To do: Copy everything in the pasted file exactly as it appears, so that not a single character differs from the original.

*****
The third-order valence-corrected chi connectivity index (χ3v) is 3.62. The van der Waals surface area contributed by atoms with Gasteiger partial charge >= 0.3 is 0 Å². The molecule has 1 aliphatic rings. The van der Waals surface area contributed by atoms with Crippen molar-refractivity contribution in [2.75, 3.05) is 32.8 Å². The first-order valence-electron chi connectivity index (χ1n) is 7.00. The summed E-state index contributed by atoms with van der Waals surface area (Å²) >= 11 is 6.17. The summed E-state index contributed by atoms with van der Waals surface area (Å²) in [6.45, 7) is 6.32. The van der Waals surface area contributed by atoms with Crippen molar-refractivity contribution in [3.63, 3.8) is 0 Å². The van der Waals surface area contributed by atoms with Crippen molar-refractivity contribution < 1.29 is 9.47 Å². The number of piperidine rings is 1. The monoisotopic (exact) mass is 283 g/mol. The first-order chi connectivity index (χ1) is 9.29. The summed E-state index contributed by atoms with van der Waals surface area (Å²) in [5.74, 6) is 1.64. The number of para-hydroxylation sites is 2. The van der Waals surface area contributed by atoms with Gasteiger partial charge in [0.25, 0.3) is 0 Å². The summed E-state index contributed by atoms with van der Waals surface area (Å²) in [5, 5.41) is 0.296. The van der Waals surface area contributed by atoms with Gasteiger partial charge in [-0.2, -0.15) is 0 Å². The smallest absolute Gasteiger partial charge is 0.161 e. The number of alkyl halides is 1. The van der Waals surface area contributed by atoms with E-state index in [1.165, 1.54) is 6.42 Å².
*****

The third-order valence-corrected chi connectivity index (χ3v) is 3.62. The van der Waals surface area contributed by atoms with Gasteiger partial charge >= 0.3 is 0 Å². The molecule has 1 aliphatic rings. The van der Waals surface area contributed by atoms with Crippen molar-refractivity contribution in [2.75, 3.05) is 32.8 Å². The first-order valence-electron chi connectivity index (χ1n) is 7.00. The summed E-state index contributed by atoms with van der Waals surface area (Å²) >= 11 is 6.17. The summed E-state index contributed by atoms with van der Waals surface area (Å²) in [6.45, 7) is 6.32. The van der Waals surface area contributed by atoms with Crippen molar-refractivity contribution in [3.63, 3.8) is 0 Å². The van der Waals surface area contributed by atoms with Crippen molar-refractivity contribution < 1.29 is 9.47 Å². The number of piperidine rings is 1. The monoisotopic (exact) mass is 283 g/mol. The first-order chi connectivity index (χ1) is 9.29. The summed E-state index contributed by atoms with van der Waals surface area (Å²) in [5.74, 6) is 1.64. The number of para-hydroxylation sites is 2. The van der Waals surface area contributed by atoms with Gasteiger partial charge in [0.25, 0.3) is 0 Å². The summed E-state index contributed by atoms with van der Waals surface area (Å²) in [5, 5.41) is 0.296. The van der Waals surface area contributed by atoms with Gasteiger partial charge in [-0.2, -0.15) is 0 Å². The smallest absolute Gasteiger partial charge is 0.161 e. The number of alkyl halides is 1. The van der Waals surface area contributed by atoms with E-state index in [1.165, 1.54) is 6.42 Å².